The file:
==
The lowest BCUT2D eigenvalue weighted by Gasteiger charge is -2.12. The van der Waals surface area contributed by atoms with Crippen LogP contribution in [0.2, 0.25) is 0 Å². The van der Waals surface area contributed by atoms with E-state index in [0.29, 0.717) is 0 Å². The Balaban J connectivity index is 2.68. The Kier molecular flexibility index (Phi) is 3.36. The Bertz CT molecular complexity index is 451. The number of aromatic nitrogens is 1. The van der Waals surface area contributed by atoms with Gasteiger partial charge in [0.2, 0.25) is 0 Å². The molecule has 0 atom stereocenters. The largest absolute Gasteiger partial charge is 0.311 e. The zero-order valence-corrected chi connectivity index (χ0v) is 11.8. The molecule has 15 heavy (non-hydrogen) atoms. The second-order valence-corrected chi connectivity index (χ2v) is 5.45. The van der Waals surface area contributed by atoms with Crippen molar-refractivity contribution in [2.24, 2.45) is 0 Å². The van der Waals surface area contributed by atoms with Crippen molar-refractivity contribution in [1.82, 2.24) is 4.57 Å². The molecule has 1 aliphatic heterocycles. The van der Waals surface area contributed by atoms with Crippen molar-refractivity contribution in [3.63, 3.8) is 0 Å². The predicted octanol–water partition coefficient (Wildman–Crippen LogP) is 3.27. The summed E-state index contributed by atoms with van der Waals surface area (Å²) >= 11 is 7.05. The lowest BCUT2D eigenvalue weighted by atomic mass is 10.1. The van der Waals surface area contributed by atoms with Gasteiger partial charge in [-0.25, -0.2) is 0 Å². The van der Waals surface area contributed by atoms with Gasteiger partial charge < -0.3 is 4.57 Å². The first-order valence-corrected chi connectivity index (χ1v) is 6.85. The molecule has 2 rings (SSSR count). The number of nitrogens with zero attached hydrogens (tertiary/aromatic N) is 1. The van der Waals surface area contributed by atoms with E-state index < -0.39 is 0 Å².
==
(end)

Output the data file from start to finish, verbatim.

The lowest BCUT2D eigenvalue weighted by Gasteiger charge is -2.12. The van der Waals surface area contributed by atoms with Crippen LogP contribution in [0.2, 0.25) is 0 Å². The van der Waals surface area contributed by atoms with E-state index in [0.29, 0.717) is 0 Å². The Balaban J connectivity index is 2.68. The Kier molecular flexibility index (Phi) is 3.36. The Bertz CT molecular complexity index is 451. The number of aromatic nitrogens is 1. The van der Waals surface area contributed by atoms with Gasteiger partial charge in [0.2, 0.25) is 0 Å². The molecule has 0 atom stereocenters. The largest absolute Gasteiger partial charge is 0.311 e. The zero-order valence-corrected chi connectivity index (χ0v) is 11.8. The molecule has 15 heavy (non-hydrogen) atoms. The second-order valence-corrected chi connectivity index (χ2v) is 5.45. The van der Waals surface area contributed by atoms with Crippen molar-refractivity contribution in [2.24, 2.45) is 0 Å². The van der Waals surface area contributed by atoms with Crippen molar-refractivity contribution in [1.82, 2.24) is 4.57 Å². The molecule has 1 aliphatic heterocycles. The van der Waals surface area contributed by atoms with Crippen molar-refractivity contribution in [3.63, 3.8) is 0 Å². The predicted octanol–water partition coefficient (Wildman–Crippen LogP) is 3.27. The summed E-state index contributed by atoms with van der Waals surface area (Å²) >= 11 is 7.05. The lowest BCUT2D eigenvalue weighted by atomic mass is 10.1. The van der Waals surface area contributed by atoms with Gasteiger partial charge in [-0.25, -0.2) is 0 Å². The van der Waals surface area contributed by atoms with Gasteiger partial charge < -0.3 is 4.57 Å². The first-order valence-corrected chi connectivity index (χ1v) is 6.85. The molecule has 2 rings (SSSR count). The number of nitrogens with zero attached hydrogens (tertiary/aromatic N) is 1. The van der Waals surface area contributed by atoms with E-state index < -0.39 is 0 Å².